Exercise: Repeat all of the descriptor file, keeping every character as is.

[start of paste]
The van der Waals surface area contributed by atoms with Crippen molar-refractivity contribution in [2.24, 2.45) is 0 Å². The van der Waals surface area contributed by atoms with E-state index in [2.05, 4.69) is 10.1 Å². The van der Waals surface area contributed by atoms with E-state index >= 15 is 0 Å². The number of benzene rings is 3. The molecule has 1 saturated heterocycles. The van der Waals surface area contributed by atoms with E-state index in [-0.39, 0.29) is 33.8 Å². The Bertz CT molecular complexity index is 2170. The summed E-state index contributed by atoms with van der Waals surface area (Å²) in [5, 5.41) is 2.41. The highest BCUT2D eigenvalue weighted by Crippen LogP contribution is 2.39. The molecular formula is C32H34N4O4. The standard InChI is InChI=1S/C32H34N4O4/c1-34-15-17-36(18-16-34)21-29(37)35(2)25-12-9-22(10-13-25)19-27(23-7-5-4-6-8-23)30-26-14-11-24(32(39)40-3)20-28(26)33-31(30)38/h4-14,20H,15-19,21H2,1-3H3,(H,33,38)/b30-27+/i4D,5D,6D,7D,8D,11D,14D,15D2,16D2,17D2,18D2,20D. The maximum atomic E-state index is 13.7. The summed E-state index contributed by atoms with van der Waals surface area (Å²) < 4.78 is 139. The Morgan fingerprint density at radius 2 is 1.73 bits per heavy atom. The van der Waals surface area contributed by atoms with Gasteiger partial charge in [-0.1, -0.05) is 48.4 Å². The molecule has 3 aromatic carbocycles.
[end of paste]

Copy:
The van der Waals surface area contributed by atoms with Crippen molar-refractivity contribution in [2.24, 2.45) is 0 Å². The van der Waals surface area contributed by atoms with E-state index in [2.05, 4.69) is 10.1 Å². The van der Waals surface area contributed by atoms with E-state index >= 15 is 0 Å². The number of benzene rings is 3. The molecule has 1 saturated heterocycles. The van der Waals surface area contributed by atoms with E-state index in [-0.39, 0.29) is 33.8 Å². The Bertz CT molecular complexity index is 2170. The summed E-state index contributed by atoms with van der Waals surface area (Å²) in [5, 5.41) is 2.41. The highest BCUT2D eigenvalue weighted by Crippen LogP contribution is 2.39. The molecular formula is C32H34N4O4. The standard InChI is InChI=1S/C32H34N4O4/c1-34-15-17-36(18-16-34)21-29(37)35(2)25-12-9-22(10-13-25)19-27(23-7-5-4-6-8-23)30-26-14-11-24(32(39)40-3)20-28(26)33-31(30)38/h4-14,20H,15-19,21H2,1-3H3,(H,33,38)/b30-27+/i4D,5D,6D,7D,8D,11D,14D,15D2,16D2,17D2,18D2,20D. The maximum atomic E-state index is 13.7. The summed E-state index contributed by atoms with van der Waals surface area (Å²) < 4.78 is 139. The Morgan fingerprint density at radius 2 is 1.73 bits per heavy atom. The van der Waals surface area contributed by atoms with Gasteiger partial charge in [-0.1, -0.05) is 48.4 Å². The molecule has 3 aromatic carbocycles.